Opioids afflict his community. Pastor’s mission is to bring hope.

Rev. Peter McGuire lost a close family member to addiction. Now the pastor and his flock are working to save lives in an area ravaged by the opioid epidemic.

By Matt Garfield
Director of Communications
Dec. 13, 2023

This mission is a calling for Peter, who trained to become a licensed substance abuse counselor in response to the struggles he encountered with a loved one. Peter’s stepson, Aaron, passed away last year at 42. Looking back on the pivotal moments of Aaron’s battle, Peter realized he didn’t know enough to provide the kind of support his stepson needed.

“He was a very good man who had a very bad disease,” Peter said.

Today Peter shares his family’s experience – and the story of God’s faithfulness – with people in Surry and Wilkes counties, where the prevalence of overdose deaths has made national headlines.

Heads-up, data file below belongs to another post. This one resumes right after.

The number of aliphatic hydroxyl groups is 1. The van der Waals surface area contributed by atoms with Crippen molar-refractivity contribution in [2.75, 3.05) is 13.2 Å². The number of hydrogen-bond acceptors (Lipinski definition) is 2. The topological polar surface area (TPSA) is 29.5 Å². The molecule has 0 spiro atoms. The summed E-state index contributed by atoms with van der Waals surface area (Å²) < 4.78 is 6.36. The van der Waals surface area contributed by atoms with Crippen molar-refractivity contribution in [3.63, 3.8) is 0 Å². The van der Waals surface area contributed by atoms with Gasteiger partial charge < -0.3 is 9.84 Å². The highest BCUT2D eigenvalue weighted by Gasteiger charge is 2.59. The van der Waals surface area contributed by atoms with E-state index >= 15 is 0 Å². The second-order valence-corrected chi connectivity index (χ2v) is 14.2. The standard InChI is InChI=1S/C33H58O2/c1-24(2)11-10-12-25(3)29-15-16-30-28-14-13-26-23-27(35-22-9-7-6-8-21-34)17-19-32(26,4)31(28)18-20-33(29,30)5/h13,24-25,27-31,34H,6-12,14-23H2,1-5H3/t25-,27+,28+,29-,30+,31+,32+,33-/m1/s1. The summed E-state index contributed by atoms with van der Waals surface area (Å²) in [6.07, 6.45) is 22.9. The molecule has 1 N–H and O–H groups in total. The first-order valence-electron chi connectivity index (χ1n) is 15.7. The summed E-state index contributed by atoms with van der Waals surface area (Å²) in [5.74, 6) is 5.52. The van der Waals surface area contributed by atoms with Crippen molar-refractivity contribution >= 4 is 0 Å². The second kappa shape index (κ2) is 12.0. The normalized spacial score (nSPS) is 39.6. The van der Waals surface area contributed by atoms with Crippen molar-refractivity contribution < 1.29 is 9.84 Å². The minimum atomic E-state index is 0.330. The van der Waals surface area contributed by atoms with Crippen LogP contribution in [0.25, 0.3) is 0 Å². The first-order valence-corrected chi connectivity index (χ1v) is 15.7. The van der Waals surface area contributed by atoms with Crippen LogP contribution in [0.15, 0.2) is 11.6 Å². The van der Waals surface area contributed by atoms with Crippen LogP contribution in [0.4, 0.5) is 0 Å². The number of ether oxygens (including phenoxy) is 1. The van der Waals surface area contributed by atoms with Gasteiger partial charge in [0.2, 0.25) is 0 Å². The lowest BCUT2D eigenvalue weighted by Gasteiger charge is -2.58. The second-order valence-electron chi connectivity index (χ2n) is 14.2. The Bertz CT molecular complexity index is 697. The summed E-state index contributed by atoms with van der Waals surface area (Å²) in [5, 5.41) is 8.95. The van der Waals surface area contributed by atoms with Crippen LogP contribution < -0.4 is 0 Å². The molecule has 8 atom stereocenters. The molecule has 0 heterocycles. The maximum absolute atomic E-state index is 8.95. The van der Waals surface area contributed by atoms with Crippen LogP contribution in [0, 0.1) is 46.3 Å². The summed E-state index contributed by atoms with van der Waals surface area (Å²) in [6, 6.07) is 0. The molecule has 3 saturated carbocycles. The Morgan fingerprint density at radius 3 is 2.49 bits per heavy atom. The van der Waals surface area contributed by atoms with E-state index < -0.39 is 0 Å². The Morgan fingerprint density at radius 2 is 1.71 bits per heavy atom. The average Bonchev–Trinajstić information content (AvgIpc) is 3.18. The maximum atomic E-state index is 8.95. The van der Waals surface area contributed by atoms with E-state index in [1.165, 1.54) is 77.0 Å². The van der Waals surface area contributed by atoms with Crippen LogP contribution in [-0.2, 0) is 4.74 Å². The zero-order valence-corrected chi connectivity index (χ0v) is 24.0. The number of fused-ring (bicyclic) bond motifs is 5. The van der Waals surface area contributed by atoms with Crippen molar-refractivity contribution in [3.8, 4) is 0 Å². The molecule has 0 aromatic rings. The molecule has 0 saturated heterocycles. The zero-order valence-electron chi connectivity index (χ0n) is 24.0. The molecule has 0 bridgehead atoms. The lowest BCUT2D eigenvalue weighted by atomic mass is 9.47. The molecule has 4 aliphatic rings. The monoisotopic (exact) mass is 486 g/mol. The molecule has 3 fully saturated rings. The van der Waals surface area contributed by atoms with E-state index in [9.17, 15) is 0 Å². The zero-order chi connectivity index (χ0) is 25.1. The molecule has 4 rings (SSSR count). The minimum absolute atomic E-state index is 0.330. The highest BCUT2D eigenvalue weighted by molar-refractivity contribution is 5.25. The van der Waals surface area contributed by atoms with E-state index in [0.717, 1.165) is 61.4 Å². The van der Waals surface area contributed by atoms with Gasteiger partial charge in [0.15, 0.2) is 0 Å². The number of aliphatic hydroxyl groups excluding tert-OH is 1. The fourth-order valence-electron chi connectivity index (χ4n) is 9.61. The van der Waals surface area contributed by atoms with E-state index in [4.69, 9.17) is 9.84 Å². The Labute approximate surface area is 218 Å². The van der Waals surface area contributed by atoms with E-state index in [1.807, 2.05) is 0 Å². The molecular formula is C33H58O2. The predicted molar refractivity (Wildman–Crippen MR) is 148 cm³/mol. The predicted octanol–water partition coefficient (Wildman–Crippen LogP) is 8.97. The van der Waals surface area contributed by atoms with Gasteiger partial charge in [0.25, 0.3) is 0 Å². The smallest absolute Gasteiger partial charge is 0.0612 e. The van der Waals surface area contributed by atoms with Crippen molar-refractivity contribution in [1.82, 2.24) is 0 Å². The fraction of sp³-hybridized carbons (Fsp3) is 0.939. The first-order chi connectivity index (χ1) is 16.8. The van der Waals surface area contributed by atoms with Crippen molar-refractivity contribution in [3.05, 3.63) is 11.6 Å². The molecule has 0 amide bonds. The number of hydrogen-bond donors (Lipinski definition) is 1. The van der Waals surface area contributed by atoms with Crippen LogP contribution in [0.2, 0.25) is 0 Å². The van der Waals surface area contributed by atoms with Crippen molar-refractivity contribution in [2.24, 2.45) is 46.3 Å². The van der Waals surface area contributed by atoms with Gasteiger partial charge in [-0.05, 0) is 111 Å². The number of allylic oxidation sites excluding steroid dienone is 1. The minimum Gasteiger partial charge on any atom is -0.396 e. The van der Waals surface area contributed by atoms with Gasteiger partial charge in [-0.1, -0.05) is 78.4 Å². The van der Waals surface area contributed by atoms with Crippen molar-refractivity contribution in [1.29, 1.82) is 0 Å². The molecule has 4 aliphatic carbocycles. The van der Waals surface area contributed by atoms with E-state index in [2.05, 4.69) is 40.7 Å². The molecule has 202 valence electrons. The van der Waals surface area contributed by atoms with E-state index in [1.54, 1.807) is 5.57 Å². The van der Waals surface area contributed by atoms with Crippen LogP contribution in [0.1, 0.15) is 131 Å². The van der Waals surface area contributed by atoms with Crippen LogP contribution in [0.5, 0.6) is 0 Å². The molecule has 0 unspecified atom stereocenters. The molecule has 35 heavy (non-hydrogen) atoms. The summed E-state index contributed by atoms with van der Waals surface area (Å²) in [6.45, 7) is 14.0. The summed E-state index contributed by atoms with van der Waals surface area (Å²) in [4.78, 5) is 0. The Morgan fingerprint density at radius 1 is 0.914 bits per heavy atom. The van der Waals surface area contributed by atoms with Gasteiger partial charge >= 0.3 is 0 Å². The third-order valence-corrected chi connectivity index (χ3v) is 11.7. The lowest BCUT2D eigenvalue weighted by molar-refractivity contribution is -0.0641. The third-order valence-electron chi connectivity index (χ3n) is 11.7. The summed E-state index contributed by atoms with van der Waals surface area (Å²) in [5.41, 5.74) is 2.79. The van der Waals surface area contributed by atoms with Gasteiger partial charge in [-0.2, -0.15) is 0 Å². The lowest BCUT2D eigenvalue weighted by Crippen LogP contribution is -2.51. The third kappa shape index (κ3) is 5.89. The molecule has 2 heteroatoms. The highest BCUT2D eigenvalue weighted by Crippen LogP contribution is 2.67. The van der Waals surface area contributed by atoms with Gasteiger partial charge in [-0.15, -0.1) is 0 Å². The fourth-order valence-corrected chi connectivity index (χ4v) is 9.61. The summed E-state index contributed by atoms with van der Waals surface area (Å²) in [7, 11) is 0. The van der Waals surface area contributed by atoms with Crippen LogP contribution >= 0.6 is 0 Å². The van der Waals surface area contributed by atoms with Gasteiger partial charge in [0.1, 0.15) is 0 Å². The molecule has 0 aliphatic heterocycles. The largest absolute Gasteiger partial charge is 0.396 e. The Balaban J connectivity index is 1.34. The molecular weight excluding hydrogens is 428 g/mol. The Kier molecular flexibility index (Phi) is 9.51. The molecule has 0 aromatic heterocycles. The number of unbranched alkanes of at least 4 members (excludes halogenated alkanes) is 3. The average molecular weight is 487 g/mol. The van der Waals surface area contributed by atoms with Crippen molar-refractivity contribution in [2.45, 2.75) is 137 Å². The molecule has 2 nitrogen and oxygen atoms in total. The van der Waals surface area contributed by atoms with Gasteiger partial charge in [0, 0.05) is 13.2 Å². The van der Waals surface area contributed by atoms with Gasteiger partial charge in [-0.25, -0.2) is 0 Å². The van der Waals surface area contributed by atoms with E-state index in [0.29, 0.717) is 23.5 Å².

Peter (pictured above) and the two United Methodist congregations he serves, Ebenezer and Maple Springs, want to be part of the solution. The churches have partnered to create a faith-based recovery ministry for individuals and families overcoming addiction.

The initiative, supported by the Foundation’s Reynolds Ministry Fund, takes its name from the God of “From Now On,” and the belief that our broken pasts do not have to write our future.

Or, as Revelation 21:5 (NLT) puts it: “And the One sitting on the throne said, “Look, I am making everything new!”

“So many people struggle with isolation and desperation,” Peter said. “I believe lives can be healed when there are enough positive community fellowship programs encouraging sobriety and health.”

Faith leaders involved in the project see great promise.

“I have witnessed this ministry taking hold within the past year,” said Rev. Randy Johnson, a co-leader and licensed clinical mental health counselor. “Some people come consistently and some come sporadically. But any ‘moments’ can be important in bearing fruit down the road.”

Churches share heart for mission